In this essay we collect and put together a number of ideas relevant to the under- standing of the phenomenon of creativity, confining our considerations mostly to the domain of cognitive psychology while we will, on a few occasions, hint at neuropsy- chological underpinnings as well. In this, we will mostly focus on creativity in science, since creativity in other domains of human endeavor have common links with scientific creativity while differing in numerous other specific respects. We begin by briefly (...)
    Remove from this list   Direct download  
     
    Export citation  
     
    Bookmark  
  41. Missing a Soul That Endows Bodies with Life: An Introduction.Fabrizio Baldassarri & Andreas Blank - 2021 - In Fabrizio Baldassarri & Andreas Blank (eds.), Vegetative Powers: The Roots of Life in Ancient, Medieval and Early Modern Natural Philosophy. Springer. pp. 1-12.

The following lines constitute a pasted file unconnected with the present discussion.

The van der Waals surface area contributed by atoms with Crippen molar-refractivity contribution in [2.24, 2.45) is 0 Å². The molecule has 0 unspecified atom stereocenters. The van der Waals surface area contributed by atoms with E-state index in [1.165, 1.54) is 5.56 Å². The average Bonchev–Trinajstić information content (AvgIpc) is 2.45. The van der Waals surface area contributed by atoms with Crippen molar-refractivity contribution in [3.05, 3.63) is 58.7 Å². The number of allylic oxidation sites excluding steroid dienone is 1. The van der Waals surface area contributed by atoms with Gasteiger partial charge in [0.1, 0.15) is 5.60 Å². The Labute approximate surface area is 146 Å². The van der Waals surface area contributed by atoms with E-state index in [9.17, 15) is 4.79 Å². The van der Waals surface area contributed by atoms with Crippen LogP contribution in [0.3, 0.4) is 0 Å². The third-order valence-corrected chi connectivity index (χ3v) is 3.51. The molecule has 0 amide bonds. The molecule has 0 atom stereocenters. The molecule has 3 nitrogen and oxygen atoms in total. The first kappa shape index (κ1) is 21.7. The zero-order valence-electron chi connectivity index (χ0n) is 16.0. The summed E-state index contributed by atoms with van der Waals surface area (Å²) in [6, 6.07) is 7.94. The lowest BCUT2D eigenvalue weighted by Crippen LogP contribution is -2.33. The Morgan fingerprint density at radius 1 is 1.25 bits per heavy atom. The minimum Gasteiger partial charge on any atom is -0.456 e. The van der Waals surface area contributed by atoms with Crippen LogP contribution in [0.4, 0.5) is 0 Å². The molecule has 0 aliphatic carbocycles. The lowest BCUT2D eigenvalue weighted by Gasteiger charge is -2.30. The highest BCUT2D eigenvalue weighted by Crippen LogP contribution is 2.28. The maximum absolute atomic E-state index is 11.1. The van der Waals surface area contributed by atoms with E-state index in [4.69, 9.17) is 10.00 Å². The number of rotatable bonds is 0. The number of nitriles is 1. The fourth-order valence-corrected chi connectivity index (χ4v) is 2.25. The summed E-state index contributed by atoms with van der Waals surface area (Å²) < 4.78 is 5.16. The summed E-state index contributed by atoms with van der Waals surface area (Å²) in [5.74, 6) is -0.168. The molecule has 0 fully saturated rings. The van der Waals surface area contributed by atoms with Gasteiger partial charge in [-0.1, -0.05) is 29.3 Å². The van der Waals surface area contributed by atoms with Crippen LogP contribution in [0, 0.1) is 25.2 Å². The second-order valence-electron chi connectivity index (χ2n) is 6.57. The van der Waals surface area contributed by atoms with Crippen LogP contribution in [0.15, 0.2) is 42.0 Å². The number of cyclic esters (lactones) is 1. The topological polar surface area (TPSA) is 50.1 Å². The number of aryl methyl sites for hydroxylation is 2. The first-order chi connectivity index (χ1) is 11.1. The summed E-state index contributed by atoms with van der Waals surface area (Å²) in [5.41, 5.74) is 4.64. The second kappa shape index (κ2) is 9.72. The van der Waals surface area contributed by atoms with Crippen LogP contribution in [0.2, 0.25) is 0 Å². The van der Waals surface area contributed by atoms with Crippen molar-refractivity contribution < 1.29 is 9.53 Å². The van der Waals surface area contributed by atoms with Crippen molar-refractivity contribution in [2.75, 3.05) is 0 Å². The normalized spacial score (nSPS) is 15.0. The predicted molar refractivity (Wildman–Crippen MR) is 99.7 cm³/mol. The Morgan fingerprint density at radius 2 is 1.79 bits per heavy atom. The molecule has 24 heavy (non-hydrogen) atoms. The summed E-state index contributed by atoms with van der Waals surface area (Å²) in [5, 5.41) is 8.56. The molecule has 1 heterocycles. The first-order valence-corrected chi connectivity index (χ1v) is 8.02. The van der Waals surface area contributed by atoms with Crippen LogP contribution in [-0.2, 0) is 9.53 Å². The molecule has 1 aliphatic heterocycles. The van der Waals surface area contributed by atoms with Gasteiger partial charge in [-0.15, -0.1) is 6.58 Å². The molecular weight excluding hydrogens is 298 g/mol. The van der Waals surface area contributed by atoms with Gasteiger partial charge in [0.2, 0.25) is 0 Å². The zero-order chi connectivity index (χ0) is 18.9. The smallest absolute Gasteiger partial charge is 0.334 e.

In the history of ideas, innumerable attempts to explain life and to define living activities have invoked the notion of the soul. Yet this theoretical entity seems to be an unfathomable thing. Difficulties beset the mere definition of it, and controversies span from whether the soul is a material body or an immaterial form, an immortal or a mortal thing, a subject of experiential or of theoretical knowledge, to the question of whether it is the subject of a specific discipline (...)
    Remove from this list   Direct download  
     
    Export citation  
     
    Bookmark   2 citations  
  42. A Holey Perspective on Venn Diagrams.Anna N. Bartel, Kevin J. Lande, Joris Roos & Karen B. Schloss - 2021 - Cognitive Science 46 (1):e13073.